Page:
Sunday, June 16, 2024

Burgerbanism: Mike Ransom’s Supercrisp Brings Super-Umami to Detroit Fast Food

Living in Southwest Detroit, we are big fans of Ima (今, Japanese for “now”), the brainchild of Detroit chef Mike Ransom. Ima went from a tiny storefront space with an appended sort of biergarten setup on the south side of Michigan Avenue (across from the Jundland Wastes that make up the parking lot of Motor City Wine– whose potholes are not to be traveled lightly), to the former location of Gold Cash Gold on the north side of Michigan, which closed in February 2020 (a great time to be closing a restaurant, but probably not a great time to start looking for new tenants). The irony of a bunch of suburban white people buying a former pawn shop and turning it into one of the crown jewels of the New Detroit dining scene, was not missed– but Ima is a nice, culturally nontoxic replacement. And meanwhile, Ransom’s new-ish spot, Supercrisp, is more of a burgers-and-wings joint– but still with that dank umami flavor. (Yes, I’m aware that it’s been open for a year, but I just had never made it there until a few weeks ago!).

Supercrisp complements now an entire portfolio of restaurants by Ransom and friends, including Ima Izakaya on Michigan (the old one was just ‘Ima’), Ima’s older location in Midtown (just around the corner from SuperCrisp), and a newer location in Madison Heights (Detroit’s equivalent to a Chinatown, but if Chinatown were located in a multiple-square-mile strip mall masquerading as a municipality).

The menu offers halal meat as well as vegetarian options, so it’s clearly responding to a diversity in market demand (beyond the run-of-the-mill USA Meat Burger Joint, LLC, etc.). There is also fried tofu! One thing it’s not offering a whole lot of is healthy food, but– let’s be real- you are probably not coming here to order the Power Salad ($12). We completely stuffed ourselves– four full-grown, hungry adults- but definitively messed up our check at $96. Probably could have skipped the second order of Oki fries ($7).

What is karaage? East Asian-influenced fried chicken has blown up in recent years alongside the popularity of fried chicken sandwiches in general in recent years, particularly the southern hot chicken style, which has an endless number of varieties, ranging from the intense, more dry, “Nashville Hot” style, to more traditional fried chicken sandwiches smothered in buffalo sauce (which, let’s be real, are old hat at this point!). Korean-American David Chang’s chain Momofuku and other fried chicken pioneers have laid the groundwork in North American markets for that particular Asian flavor of fried chicken, whether we’re talking about Thai fried chicken (Detroit competitors at Takoi), Korean fried chicken (found only in the suburbs for reasons Handbuilt co-conspirator Calley Wang and I have argued over extensively), or, of course, Japanese fried chicken.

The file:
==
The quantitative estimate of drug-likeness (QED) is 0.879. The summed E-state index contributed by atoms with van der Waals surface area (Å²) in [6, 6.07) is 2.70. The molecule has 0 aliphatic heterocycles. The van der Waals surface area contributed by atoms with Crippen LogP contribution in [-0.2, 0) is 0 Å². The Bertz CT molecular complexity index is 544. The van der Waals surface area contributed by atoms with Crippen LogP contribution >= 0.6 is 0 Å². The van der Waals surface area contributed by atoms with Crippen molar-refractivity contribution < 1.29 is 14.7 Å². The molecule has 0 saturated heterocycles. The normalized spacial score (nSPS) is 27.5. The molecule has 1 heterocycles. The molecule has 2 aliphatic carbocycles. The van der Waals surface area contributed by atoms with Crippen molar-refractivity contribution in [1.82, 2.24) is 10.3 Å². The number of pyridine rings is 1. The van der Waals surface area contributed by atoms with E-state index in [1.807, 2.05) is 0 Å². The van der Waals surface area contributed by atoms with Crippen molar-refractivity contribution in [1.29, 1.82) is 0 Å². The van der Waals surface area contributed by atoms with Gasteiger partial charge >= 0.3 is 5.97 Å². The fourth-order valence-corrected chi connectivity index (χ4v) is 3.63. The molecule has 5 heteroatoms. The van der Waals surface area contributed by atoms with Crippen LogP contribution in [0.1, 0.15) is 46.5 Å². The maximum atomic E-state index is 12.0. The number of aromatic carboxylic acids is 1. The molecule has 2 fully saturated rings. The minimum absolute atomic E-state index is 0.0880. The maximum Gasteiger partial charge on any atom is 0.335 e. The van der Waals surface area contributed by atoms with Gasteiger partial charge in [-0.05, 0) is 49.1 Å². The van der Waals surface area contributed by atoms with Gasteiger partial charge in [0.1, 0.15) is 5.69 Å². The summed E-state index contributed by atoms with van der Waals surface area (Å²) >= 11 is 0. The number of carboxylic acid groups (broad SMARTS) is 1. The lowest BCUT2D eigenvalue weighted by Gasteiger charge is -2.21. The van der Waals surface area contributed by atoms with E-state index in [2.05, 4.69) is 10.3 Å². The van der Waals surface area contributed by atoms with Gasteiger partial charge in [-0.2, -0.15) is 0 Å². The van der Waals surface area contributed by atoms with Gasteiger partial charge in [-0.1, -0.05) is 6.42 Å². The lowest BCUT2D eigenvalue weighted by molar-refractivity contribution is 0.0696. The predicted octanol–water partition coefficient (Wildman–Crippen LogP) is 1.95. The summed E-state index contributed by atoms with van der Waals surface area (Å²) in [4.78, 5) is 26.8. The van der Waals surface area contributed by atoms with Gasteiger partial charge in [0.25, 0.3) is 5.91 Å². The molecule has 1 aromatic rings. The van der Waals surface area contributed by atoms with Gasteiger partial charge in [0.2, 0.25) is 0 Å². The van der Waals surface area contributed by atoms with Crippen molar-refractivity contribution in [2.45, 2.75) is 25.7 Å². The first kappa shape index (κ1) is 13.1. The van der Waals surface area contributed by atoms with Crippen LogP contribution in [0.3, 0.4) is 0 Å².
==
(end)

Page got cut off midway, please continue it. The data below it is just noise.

The Japanese Kara-age just means “deep-fried.” Japan, meanwhile, a country known for its skinny, long-lived people, has pioneered a few globally renowned styles of frying– ranging from the crispy-crunchy karaage to panko (breadcrumbs, but a bit more pointy– also notably from “pan,” the Japanese word for “bread,” imported from Portuguese, and -ko, basically just breading or flour) to tempura (batter-fried).

But if you want to really emulate the Japanese in terms of their health and enjoy their impeccable quality of fried food (as imagined by Americans), you’re going to have to walk there. SuperCrisp is located in Midtown Detroit at 4830 Cass Ave. Suite C. Check out Mike Ransom on Instagram.

Nat M. Zorach

Nat M. Zorach, AICP, MBA, is a city planner and energy professional based in Detroit, where he writes about infrastructure, sustainability, tech, and more. A native of Lancaster, Pennsylvania, he attended Grinnell College in Iowa, the Kogod School of Business at American University, the POCACITO transatlantic program, the SISE program at the University of Illinois Chicago, and he is also a StartingBloc Social Innovation Fellow. He enjoys long walks through historic, disinvested Rust Belt neighborhoods at sunset. (Nat's views and opinions are his own and do not represent those of his employer).

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